At this point, the water kefir is ready to drink. Tt will have a mild, sweet taste, kind of like sugar water, a bit to sweet for me! I like to infuse the fermented water another day the it gets fizzy like pop, and is not as sweet. I use 1/3 – 1/2 cup of fruit for infusing, the amount depends on how strong a flavor I want. You can use any type of fresh, frozen or dried fruit for infusing, I’ve even used fresh ginger to make a “ginger ale” kefir. Whole spices, like vanilla or cinnamon or herbs, like mint can be used alone, or in addition to the fruit. It’s easy to experiment with different flavor combinations. Here’s the water kefir before adding the fruit.
The infusion ferment is done without airflow. I put the cap on, and let it ferment for 24 – 36 hours, depending on how fizzy I want it to be. During the fermentation process make sure to keep it warm, between 70 – 80 degrees is good. If it’s cool in your house, the perfect spot to keep it is in your oven, with the light on. If you notice, I’ve left some space in my bottle, to be sure it doesn’t overflow during this infusion process. Here’s my bottle with the fruit infusing.
In 24 – 36 hours, the yummy, infused water kefir will be ready to drink! Here’s what it looks like after 36 hours. Look at the bubbling fizz at the top! The water has absorbed the color of the fruit, isn’t it pretty?
The last step of the infusion process is to remove the fruit from the water. You’ll need another bottle for the finished product. Put a funnel on top of the bottle, pour in the fruit infused water, and it’s ready to drink! It’s best to keep it in the refrigerator, because it will still continue to ferment. Keeping it cold slows down the fermenting process, and keeps it from overflowing or turning mildly alcoholic. Here’s the finished product.
Now I need to get a another batch going by starting the first ferment process again. My husband and I drink quart of kefir almost everyday, so I always have a batch fermenting. The first ferment only uses sugar and water. I heat up about 1/4 cup of water in my tea kettle, and then add 1/4 cup of sugar. I shake it gently to help most of the sugar dissolve. At this point, the kefir grains haven’t been added yet, because hot water is harmful to them. Here’s a picture of the hot water, and sugar mixture in the bottle It’s almost time to add the kefir grains, but first I add about 3 3/4 cups cool water to the hot. It’s not necessary to measure the exact amount of water, roughly a quart of water is perfect. Once the cool water is added, and the water is near room temperature, the kefir grains can be added. I use a small spoon to add them, if my funnel had a pour spout I’d just use the funnel.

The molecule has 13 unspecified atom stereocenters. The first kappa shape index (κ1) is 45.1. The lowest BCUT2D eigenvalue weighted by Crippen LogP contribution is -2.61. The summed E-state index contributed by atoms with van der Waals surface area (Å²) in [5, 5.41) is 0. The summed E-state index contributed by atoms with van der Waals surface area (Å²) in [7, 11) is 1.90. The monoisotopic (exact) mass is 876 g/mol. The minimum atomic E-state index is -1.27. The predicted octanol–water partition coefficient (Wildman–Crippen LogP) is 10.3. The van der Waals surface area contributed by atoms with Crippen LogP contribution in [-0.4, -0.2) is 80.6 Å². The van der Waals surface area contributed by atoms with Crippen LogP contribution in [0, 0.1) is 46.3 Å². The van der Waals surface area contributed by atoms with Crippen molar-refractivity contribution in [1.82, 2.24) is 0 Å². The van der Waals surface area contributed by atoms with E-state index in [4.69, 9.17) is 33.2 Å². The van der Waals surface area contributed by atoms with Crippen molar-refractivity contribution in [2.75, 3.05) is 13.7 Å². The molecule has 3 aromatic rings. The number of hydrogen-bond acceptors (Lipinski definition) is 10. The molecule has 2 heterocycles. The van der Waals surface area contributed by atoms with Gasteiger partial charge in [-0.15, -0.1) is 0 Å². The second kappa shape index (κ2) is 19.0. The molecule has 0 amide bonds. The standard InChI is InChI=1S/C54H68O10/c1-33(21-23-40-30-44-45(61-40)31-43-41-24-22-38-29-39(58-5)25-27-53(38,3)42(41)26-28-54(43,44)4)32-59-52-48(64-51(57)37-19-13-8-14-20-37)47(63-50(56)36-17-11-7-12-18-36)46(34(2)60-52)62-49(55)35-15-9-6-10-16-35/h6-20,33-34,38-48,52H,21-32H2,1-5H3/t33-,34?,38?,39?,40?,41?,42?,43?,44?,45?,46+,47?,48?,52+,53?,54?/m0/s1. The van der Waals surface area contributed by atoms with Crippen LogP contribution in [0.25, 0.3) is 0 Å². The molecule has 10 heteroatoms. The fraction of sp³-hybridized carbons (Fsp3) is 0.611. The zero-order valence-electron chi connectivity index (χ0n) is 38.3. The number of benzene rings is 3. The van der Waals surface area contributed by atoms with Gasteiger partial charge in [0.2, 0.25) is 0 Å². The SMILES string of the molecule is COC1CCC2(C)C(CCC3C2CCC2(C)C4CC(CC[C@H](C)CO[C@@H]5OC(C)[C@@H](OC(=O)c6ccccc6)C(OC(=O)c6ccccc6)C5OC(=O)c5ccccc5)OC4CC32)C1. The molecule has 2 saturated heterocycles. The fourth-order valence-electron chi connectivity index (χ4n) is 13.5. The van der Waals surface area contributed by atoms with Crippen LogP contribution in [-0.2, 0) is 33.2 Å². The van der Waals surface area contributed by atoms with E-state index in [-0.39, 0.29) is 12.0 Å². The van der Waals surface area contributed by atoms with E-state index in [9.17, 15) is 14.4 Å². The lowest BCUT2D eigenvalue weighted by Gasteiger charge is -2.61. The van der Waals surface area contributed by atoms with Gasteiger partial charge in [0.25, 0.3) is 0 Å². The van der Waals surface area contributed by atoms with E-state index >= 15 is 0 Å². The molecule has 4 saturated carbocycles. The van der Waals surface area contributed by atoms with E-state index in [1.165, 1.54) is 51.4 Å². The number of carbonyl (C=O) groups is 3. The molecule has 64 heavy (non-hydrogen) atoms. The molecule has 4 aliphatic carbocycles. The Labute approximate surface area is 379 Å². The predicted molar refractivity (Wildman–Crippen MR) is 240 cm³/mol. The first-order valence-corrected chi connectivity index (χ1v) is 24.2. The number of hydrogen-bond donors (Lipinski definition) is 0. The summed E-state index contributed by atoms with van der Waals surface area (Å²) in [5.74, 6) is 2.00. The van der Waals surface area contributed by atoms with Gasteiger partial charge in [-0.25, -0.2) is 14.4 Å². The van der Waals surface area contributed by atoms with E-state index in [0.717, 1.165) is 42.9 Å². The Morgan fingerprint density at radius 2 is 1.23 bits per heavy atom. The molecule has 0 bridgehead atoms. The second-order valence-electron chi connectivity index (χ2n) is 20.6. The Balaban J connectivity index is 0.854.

And now for the last step of the first ferment! During the first ferment it needs some airflow. The easiest way to accomplish that is to cover the top with a paper towel, and secure it with a rubber band. The amount of time for the first ferment should be at least 24 hours and no longer than 72 hours. I like my first ferment to be 48 hours, I think it gives the kefir the perfect taste. Here’s the first ferment, all ready to go. Look’s the same as when I started, huh?
And here’s both the first ferment, and infusion in the oven, staying warm!
That was super easy, right? The entire process takes about 10 minutes to complete. Definitly worth the time for the money I save!
Are you ready to make your own water kefir? Let me know how it goes!